I wouldn’t know, I wouldn’t know [the exact type of model the Biafran Babies planes were] but they were small, very portable [the planes we called Biafran Babies], that would land anywhere. In fact, if it flew within this campus, it could land on the road, on the express road, on the, eh, what we call express road and so we used that. We had eh, eh, eh, parking lots at Uga airport. They had at Uli. And so, they could take off and if the MiGs, the Nigerians used a very big MiG fighters, came after them, they could stop somewhere and hide until the danger to them was over and they could do whatever they want to do. So, they were small planes, very very small planes that could maneuver through difficult situations and do whatever the Biafrans wanted to do.

I think he’s [Count von Rosen] Swedish if my memory is right. He’s a Swedish and the important thing is that he volunteered to come and help Biafran out of the problems we were in when he was told the story of Biafra.

He came himself. He was one of them.

Well, if I say no I didn’t see him then that will be a lie because most of the times they came to air quarters and anybody who was entering air quarters, Ihioma then, I, because I was in charge of the guards. I know. So, they came. They came. Yes. I saw them. I saw them.

Uli airport became a nerve center

I was getting [information about the progress of the war] from the source because call them SITREPs then. Situation Reports. SITREP and they were always sent by their, I don’t know. They had a way of sending those things and the young man who was working and manning the radio was part of those that edited for this thing, I always ask him, what is the situation today? How good or how bad? And he’ll say. He’ll tell me briefly what it was. And so, I had an idea of when things were going wrong and when things were going right for us.

My elder brother was the one conscripted into the army. But, the younger ones were still at Ezinifite. They had moved from the church, the vicarage into town and they lived there and because there was communication between Ihioma and Ezinifite. The second Baf regiment, that’s what it is called. We call it the second Baf regiment. They were quartered at Ezinifite and so, I always find free ride any day I want to go back and I ran short of supplies. I always want to ask them to give me some or ask that somebody sent some supplies from Ezinifite to Ihioma to meet my needs.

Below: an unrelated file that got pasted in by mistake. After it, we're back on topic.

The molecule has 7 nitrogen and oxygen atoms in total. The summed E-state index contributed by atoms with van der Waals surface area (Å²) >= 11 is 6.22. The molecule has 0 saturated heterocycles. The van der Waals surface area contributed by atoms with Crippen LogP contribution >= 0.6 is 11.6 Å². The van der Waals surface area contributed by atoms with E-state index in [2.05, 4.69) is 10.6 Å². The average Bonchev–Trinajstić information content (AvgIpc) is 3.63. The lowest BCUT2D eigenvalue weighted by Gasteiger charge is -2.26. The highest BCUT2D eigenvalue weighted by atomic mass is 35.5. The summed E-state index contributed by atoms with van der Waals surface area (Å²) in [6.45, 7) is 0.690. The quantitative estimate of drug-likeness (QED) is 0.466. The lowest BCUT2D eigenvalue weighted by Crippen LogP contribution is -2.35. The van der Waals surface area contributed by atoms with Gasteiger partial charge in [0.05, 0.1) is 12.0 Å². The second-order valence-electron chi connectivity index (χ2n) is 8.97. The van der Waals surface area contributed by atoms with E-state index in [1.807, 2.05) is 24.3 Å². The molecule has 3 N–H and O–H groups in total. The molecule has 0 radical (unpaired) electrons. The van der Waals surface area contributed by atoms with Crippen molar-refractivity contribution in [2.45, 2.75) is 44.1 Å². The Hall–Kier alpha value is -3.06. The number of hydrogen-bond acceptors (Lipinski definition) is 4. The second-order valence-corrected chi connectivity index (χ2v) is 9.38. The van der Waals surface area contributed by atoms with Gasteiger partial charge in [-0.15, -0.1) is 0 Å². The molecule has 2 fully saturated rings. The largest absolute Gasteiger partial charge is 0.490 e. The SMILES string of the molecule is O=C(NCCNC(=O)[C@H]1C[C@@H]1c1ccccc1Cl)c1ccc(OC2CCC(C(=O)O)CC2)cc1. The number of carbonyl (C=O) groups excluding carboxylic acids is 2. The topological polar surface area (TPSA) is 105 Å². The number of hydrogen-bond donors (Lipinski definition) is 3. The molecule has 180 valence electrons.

Uli airport became a nerve center. If we survived for so long, the reason why we survived that long was because of Uli airport. Because relief materials came in. The World Council of Churches, all of them sent their relief through there. Uga was military airport. It wasn’t used but occasionally. But, Uli was what made us survive as long as we did because the relief supplies were sent into Biafra through Uli airport. Oh well, they say the, they say at times that the eh, supplies, military supplies came from, through Uli but what I know and what we were told in the air force headquarters is that the Uli airport is for supplies and Uga for military but we know that in between they used both of them for all sorts.